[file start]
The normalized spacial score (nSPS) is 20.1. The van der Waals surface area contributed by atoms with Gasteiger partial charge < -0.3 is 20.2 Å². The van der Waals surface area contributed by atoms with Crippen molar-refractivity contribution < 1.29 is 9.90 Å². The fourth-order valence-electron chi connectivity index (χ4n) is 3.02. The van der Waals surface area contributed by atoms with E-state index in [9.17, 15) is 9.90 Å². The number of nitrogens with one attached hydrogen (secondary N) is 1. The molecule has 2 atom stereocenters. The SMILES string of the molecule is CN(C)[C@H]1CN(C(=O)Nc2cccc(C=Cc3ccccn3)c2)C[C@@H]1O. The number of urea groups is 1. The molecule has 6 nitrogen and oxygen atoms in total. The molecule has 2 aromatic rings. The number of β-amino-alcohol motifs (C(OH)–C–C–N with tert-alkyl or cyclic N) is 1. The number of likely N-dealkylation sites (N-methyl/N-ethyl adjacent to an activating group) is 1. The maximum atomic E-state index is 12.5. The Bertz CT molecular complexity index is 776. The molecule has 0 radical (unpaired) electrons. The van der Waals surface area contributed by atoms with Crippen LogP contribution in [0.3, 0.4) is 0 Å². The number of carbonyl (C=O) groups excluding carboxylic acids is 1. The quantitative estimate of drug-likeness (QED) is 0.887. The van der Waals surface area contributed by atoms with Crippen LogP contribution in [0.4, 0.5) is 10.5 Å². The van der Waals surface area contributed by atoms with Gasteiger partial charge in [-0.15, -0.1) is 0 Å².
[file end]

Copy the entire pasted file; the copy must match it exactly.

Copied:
The normalized spacial score (nSPS) is 20.1. The van der Waals surface area contributed by atoms with Gasteiger partial charge < -0.3 is 20.2 Å². The van der Waals surface area contributed by atoms with Crippen molar-refractivity contribution < 1.29 is 9.90 Å². The fourth-order valence-electron chi connectivity index (χ4n) is 3.02. The van der Waals surface area contributed by atoms with E-state index in [9.17, 15) is 9.90 Å². The number of nitrogens with one attached hydrogen (secondary N) is 1. The molecule has 2 atom stereocenters. The SMILES string of the molecule is CN(C)[C@H]1CN(C(=O)Nc2cccc(C=Cc3ccccn3)c2)C[C@@H]1O. The number of urea groups is 1. The molecule has 6 nitrogen and oxygen atoms in total. The molecule has 2 aromatic rings. The number of β-amino-alcohol motifs (C(OH)–C–C–N with tert-alkyl or cyclic N) is 1. The number of likely N-dealkylation sites (N-methyl/N-ethyl adjacent to an activating group) is 1. The maximum atomic E-state index is 12.5. The Bertz CT molecular complexity index is 776. The molecule has 0 radical (unpaired) electrons. The van der Waals surface area contributed by atoms with Crippen LogP contribution in [0.3, 0.4) is 0 Å². The number of carbonyl (C=O) groups excluding carboxylic acids is 1. The quantitative estimate of drug-likeness (QED) is 0.887. The van der Waals surface area contributed by atoms with Crippen LogP contribution in [0.4, 0.5) is 10.5 Å². The van der Waals surface area contributed by atoms with Gasteiger partial charge in [-0.15, -0.1) is 0 Å².